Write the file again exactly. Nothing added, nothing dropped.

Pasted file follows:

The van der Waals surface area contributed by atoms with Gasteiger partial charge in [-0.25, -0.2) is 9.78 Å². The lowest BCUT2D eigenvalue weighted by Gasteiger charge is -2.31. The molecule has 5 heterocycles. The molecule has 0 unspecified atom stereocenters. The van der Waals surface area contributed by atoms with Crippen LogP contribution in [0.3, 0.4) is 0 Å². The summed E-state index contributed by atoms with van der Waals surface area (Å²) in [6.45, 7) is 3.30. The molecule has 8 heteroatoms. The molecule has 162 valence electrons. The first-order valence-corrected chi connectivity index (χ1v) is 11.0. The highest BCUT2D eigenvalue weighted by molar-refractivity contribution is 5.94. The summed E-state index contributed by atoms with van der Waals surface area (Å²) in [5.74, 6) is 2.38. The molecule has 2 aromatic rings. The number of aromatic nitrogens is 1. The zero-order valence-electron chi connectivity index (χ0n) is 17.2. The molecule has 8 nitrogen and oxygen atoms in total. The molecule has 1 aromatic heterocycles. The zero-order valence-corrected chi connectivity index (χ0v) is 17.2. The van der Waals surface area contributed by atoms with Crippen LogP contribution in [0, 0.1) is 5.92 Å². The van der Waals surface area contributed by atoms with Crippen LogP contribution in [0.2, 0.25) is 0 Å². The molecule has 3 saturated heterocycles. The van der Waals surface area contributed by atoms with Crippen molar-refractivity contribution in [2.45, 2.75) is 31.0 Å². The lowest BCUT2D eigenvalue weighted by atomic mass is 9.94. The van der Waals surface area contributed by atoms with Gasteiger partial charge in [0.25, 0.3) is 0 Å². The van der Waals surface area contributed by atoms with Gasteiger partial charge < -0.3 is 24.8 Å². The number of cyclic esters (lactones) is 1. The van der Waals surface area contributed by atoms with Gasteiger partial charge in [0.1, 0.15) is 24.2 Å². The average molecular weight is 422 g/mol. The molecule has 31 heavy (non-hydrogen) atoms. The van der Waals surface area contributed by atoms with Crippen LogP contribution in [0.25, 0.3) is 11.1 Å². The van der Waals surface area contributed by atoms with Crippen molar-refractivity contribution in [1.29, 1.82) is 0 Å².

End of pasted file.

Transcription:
The van der Waals surface area contributed by atoms with Gasteiger partial charge in [-0.25, -0.2) is 9.78 Å². The lowest BCUT2D eigenvalue weighted by Gasteiger charge is -2.31. The molecule has 5 heterocycles. The molecule has 0 unspecified atom stereocenters. The van der Waals surface area contributed by atoms with Crippen LogP contribution in [0.3, 0.4) is 0 Å². The summed E-state index contributed by atoms with van der Waals surface area (Å²) in [6.45, 7) is 3.30. The molecule has 8 heteroatoms. The molecule has 162 valence electrons. The first-order valence-corrected chi connectivity index (χ1v) is 11.0. The highest BCUT2D eigenvalue weighted by molar-refractivity contribution is 5.94. The summed E-state index contributed by atoms with van der Waals surface area (Å²) in [5.74, 6) is 2.38. The molecule has 2 aromatic rings. The number of aromatic nitrogens is 1. The zero-order valence-electron chi connectivity index (χ0n) is 17.2. The molecule has 8 nitrogen and oxygen atoms in total. The molecule has 1 aromatic heterocycles. The zero-order valence-corrected chi connectivity index (χ0v) is 17.2. The van der Waals surface area contributed by atoms with Crippen LogP contribution in [0, 0.1) is 5.92 Å². The van der Waals surface area contributed by atoms with Crippen LogP contribution in [0.2, 0.25) is 0 Å². The molecule has 3 saturated heterocycles. The van der Waals surface area contributed by atoms with Crippen molar-refractivity contribution in [2.45, 2.75) is 31.0 Å². The lowest BCUT2D eigenvalue weighted by atomic mass is 9.94. The van der Waals surface area contributed by atoms with Gasteiger partial charge in [0.25, 0.3) is 0 Å². The van der Waals surface area contributed by atoms with Gasteiger partial charge < -0.3 is 24.8 Å². The number of cyclic esters (lactones) is 1. The van der Waals surface area contributed by atoms with Gasteiger partial charge in [0.1, 0.15) is 24.2 Å². The average molecular weight is 422 g/mol. The molecule has 31 heavy (non-hydrogen) atoms. The van der Waals surface area contributed by atoms with Crippen LogP contribution in [0.25, 0.3) is 11.1 Å². The van der Waals surface area contributed by atoms with Crippen molar-refractivity contribution in [1.29, 1.82) is 0 Å².